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Tuesday, December 31, 2013

PA Supreme Court Rules on Act 13 Gas Drilling Law

You may have heard that the Pennsylvania Supreme Court recently overturned several key provisions of the state’s controversial Act 13 law which regulates the oil and natural gas industry. Act 13 was enacted in 2012 as a comprehensive update to the state’s oil and gas law to reflect the current activity in the Marcellus Shale natural gas play that underlies a broad swath of PA. Because I’ve written in the past about issues I have with the state of natural gas drilling in the Keystone State, I thought I should comment on the December 19 Supreme Court decision.

I don’t dispute that PA’s oil & gas laws needed to be updated to reflect the unprecedented expansion of natural gas exploration and extraction of Marcellus Shale natural gas over the past 6 years. While a few elements of Act 13 were reasonable updates to the oil & gas law, some elements simply went off the deep end. Just as our U.S. Congress often tries to sneak provisions that favor a particular interest into otherwise good, commonsense legislation, the PA Legislature and Governor Corbett got away with sneaking some pro-industry garbage into Act 13.

One of my biggest problems with Act 13 was that it allowed the gas industry to override local zoning laws. So a gas company could conceivably have drilled in a residentially zoned area or a pipeline company could have built a compressor station or a pipeline right next to a school or daycare center. Many Pennsylvanians who don’t live in the Marcellus Shale regions did not realize that this provision of Act 13 could directly affect them if a natural gas pipeline was someday proposed to cut through their community to transport gas from the gas fields to out-of-state destinations. Fortunately, that zoning override has been declared unconstitutional.

Act 13 also contained a provision many physicians interpreted as a gag rule. While physicians could request lists of chemicals used in gas drilling, including proprietary chemicals claimed to be trade secrets, many doctors felt Act 13’s language did not adequately protect them from legal action by gas companies if they shared the chemical information with their patients potentially exposed to drilling chemicals or with other physicians to collaborate on diagnoses and treatment for patients. When a Pittsburgh physician challenged this provision of Act 13, the Commonwealth Court earlier this year ruled that the doctor had no standing to challenge the provision, because he had not actually requested chemical information from drillers or been blocked from communicating such information to his patients. In their Act 13 decision, the Supreme Court determined that the Pittsburgh doctor has legal standing to challenge the law and sent the case back to Commonwealth Court to reconsider.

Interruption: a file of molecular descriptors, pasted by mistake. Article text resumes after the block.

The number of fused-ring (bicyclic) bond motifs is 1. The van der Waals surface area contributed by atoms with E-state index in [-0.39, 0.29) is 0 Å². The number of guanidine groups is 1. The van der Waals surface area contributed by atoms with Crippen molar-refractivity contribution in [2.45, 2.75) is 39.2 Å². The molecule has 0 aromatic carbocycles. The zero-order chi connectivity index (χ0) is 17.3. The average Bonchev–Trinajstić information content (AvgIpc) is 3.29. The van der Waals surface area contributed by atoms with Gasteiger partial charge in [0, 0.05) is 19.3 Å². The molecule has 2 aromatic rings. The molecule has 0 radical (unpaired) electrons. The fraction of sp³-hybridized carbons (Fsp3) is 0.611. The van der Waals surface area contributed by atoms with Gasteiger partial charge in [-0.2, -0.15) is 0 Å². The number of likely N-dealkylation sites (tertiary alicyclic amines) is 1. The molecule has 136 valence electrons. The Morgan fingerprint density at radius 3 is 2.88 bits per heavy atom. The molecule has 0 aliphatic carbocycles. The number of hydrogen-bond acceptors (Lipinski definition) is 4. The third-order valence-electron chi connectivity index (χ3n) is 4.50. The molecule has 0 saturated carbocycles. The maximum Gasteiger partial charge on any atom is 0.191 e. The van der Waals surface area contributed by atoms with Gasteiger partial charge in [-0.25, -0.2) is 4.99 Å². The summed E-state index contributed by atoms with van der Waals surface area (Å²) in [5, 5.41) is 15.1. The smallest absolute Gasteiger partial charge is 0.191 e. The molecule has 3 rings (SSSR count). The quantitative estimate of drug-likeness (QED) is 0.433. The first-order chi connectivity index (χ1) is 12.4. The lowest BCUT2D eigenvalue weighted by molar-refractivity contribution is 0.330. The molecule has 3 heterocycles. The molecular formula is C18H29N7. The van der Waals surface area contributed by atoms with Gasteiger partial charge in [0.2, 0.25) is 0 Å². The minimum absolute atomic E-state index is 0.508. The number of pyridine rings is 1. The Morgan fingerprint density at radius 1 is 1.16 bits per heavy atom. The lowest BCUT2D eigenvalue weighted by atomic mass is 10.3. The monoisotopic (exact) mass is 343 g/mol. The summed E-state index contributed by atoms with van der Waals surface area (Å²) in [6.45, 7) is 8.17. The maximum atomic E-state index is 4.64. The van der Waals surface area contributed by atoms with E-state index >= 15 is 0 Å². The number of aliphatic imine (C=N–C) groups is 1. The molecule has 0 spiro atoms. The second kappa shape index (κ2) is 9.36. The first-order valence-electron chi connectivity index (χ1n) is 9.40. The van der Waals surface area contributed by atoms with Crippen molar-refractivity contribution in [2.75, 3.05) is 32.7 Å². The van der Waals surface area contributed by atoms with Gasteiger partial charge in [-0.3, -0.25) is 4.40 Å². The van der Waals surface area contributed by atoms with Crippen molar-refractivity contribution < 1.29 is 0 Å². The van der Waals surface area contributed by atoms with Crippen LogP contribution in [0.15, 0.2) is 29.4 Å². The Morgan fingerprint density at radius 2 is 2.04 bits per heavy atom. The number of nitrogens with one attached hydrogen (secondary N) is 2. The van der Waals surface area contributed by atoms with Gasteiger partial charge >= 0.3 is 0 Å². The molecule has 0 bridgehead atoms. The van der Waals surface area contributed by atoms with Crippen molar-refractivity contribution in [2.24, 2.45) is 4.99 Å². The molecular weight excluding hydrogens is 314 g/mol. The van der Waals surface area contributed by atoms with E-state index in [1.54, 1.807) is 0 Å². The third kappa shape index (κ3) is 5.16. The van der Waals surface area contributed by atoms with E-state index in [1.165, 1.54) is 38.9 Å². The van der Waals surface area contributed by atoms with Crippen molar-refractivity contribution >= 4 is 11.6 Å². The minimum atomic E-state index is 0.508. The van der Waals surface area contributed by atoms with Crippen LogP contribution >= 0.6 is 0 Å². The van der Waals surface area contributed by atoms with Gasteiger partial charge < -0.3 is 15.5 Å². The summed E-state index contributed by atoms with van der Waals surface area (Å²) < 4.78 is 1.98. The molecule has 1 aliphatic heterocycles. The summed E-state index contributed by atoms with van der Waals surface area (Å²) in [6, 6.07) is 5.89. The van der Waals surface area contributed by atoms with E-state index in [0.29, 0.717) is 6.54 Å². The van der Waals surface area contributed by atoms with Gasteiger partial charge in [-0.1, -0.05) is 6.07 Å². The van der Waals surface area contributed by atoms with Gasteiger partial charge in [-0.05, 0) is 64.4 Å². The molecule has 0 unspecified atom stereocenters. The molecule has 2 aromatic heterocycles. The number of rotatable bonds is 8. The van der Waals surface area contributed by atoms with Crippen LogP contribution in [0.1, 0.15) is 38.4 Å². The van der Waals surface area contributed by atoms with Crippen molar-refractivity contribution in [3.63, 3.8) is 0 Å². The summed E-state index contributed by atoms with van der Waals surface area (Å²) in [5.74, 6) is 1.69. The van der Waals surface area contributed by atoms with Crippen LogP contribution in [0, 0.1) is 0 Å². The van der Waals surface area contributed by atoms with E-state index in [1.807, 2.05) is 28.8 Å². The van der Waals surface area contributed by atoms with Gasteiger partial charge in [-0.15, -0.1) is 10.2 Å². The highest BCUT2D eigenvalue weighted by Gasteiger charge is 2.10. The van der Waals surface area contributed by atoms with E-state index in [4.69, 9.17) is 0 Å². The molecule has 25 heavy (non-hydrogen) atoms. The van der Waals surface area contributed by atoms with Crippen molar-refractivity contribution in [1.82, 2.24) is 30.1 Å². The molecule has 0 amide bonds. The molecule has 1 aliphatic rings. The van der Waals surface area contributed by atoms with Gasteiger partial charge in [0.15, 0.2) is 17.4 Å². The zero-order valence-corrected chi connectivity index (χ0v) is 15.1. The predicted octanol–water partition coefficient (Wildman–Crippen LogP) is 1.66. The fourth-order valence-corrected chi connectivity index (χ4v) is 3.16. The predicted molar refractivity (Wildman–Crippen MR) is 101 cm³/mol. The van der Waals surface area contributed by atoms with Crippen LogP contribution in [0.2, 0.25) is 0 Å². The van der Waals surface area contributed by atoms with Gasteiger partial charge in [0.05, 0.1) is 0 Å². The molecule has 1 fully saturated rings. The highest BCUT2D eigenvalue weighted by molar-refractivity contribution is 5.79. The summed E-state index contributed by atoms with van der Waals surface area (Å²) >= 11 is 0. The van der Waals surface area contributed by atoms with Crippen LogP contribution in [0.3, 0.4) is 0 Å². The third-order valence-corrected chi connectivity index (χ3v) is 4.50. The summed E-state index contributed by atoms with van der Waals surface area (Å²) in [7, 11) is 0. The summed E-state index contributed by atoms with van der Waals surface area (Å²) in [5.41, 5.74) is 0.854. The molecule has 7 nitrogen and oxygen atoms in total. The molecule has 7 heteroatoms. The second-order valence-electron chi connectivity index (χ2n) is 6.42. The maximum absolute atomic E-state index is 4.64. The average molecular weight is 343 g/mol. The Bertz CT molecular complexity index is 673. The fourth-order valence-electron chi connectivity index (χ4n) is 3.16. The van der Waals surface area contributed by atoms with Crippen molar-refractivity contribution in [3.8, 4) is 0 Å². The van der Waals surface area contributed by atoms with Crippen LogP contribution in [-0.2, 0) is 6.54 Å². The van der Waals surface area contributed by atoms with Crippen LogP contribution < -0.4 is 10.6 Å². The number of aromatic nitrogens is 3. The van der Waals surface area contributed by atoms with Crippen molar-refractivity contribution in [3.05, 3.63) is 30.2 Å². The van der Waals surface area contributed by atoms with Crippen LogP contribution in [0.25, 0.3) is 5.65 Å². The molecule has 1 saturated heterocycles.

State Senate President Pro Tempore Joe Scarnati and House Speaker Sam Smith, both Jefferson County Republicans, released a joint statement saying they were “stunned” by the high court’s ruling and warning the ruling would "harshly impact the economic welfare of Pennsylvanians." I sense that Scarnati and Smith are really only concerned about the present day economic welfare of gas companies and are paying no regard to the potential adverse legacy of the current Marcellus Shale exploitation for Pennsylvanians. PA does not have a favorable track record of energy companies sticking around to clean up their messes after extraction of their target commodity has reached its limit of economic viability. When this gas play is depleted in 20-30 years, will the state be left to clean up hundreds of drilling pad sites around the state using inadequate funds from the performance bonds the drillers had posted decades earlier?

Photo of coal mining spoils in Pennsylvania from Abandoned Mine Reclamation Clearinghouse website (www.amrclearinghouse.org)
Take a drive through PA’s coal regions today, and you’ll still see gaping scars on the landscape where many coal companies, after they had mined-out the coal deposits on their lands in the first half of the 20th century, abandoned their responsibility to repair the landscape and mitigate the acid mine drainage they had created. The state is still spending public funds to remediate the legacy environmental pollution from irresponsible coal companies.  The rush to tap into and bring to market the Marcellus Shale’s vast natural gas reserves has created the potential for similar corporate recklessness under the mantle of energy independence (which is BS – read what I wrote previously about exporting PA’s natural gas overseas).